Sponsorship: Marketers have understood the importance of multi-channel branding for some time now, and sponsors of the future conference are well served to look at the show days as simply a marker on a timeline. In a hybrid world, promotion can begin months in advance and last for months after – with the conference serving as the physical experience and meeting place for high-value prospects. The successful future conference will offer more tech-savvy and high media-impact opportunities for sponsors while also excelling at the requisite on-site ‘wow’ factors.

Brand-building: Building a brand isn’t about the 100-foot entrance banner or the advertisement on the back cover of the show guide, nor is it about a catchy social media campaign leading up to an event. Marketers have been developing practical social algorithms for decades, yet these are seldom used for attendee benefit. Imagine receiving predictive analytics on pre-determined meetings based on data gleaned from the back end of trade-show software. This type of analysis is reasonably well understood, although not frequently used except by the most efficient of organizations. Smart, nimble, targeted, and adaptable shows will integrate analytics more effectively to become future ‘game changers’ for brands.

Entertainment: The show of the future will combine art, music, entertainment, and product awareness in a multi-sensory manner and stream it worldwide. It will further enhance the remote attendee’s experience via avatars and 3D rendering, providing that attendee a real VR experience. Trade shows are well served to focus on being uplifting and memorable rather than staid and draining.

Networking: Sponsors, exhibitors, and the majority of attendees know who they want to talk to and what they want to talk about long before ‘show day.’ Conference pre-connection capabilities are now a must. Digital matchmaking technology uses online profiles and allows us to meet virtually to discuss business or expertise needs in advance of an event. The extension of a trade show beyond the ‘show day’ itself makes the physical show merely a part of the overall event and potentially the culmination rather than the beginning of the sales process.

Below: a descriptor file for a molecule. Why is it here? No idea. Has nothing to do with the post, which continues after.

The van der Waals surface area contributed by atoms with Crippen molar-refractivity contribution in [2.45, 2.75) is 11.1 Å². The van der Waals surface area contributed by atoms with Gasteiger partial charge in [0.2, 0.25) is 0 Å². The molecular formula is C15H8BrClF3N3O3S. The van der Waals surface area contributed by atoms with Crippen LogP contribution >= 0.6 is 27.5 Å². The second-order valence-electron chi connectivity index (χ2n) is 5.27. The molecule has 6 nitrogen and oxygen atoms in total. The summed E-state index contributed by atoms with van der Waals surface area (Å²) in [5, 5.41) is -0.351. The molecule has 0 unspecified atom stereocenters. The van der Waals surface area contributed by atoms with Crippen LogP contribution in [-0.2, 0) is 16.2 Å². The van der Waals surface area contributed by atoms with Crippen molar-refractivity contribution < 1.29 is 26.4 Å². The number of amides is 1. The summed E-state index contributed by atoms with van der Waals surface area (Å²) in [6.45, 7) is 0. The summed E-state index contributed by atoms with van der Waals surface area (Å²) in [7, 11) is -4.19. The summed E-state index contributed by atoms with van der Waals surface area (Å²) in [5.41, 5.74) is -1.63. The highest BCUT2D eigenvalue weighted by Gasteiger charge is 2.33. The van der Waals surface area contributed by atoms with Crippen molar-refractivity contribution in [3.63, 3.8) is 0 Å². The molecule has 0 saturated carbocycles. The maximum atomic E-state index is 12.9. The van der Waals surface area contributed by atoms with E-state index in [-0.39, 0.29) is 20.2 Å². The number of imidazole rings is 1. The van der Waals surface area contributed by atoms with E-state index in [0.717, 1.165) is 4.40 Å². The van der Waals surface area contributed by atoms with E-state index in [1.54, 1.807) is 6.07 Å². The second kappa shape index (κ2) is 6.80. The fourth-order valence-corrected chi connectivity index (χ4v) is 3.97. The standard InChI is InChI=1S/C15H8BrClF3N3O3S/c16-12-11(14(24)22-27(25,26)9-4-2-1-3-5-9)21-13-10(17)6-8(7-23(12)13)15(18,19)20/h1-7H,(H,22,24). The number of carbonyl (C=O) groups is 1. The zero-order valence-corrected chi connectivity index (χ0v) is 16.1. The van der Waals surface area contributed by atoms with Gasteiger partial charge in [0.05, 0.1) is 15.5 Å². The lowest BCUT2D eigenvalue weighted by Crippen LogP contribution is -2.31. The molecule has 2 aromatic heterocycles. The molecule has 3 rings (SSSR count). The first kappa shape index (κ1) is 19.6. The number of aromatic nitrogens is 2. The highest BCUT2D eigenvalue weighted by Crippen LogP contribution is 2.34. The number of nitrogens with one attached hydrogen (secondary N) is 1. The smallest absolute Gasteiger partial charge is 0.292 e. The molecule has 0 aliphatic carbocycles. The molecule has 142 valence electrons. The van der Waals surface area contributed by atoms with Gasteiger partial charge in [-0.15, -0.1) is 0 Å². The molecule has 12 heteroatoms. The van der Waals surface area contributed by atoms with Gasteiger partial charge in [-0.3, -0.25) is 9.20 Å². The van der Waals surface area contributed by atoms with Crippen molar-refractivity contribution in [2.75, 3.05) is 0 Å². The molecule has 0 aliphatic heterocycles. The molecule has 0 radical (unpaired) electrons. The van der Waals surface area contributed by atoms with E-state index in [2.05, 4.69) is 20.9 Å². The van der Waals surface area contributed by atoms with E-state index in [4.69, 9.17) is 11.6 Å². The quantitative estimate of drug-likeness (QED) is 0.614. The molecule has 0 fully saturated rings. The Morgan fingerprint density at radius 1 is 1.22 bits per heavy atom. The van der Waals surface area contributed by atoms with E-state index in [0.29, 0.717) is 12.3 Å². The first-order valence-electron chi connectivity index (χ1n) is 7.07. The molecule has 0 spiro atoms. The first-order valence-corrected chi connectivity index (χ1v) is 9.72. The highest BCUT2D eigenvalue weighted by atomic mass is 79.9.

Trade shows are thus no longer moments in time, nor are they defined by a specific date. They are ongoing experiences. While establishing or expanding ‘content’ is the easiest response and appeals to our logic, our emotional brains attend conferences for the experience and connection. The trade show that learns to integrate technological advances, provide a memorable user experience, and promote efficient personal relationships, will survive an otherwise challenging environment ahead. Shows focusing on targeted groups will gain a premium over those that attempt to be ‘one-size-fits-all.’

Experiential technology used with a marketing analytics backbone overlaid on a spectacular and efficient physical event will allow for the effective conference to be just that once again. This benefits exhibitors, sponsors, attendees, and other stakeholders and allows for increased profitability for the trade show that can adapt and shine.

Thank you to Chris Day, Co-founder of Project Evolve, for your contributions.

The light may show the way; it is darkness that shows the stars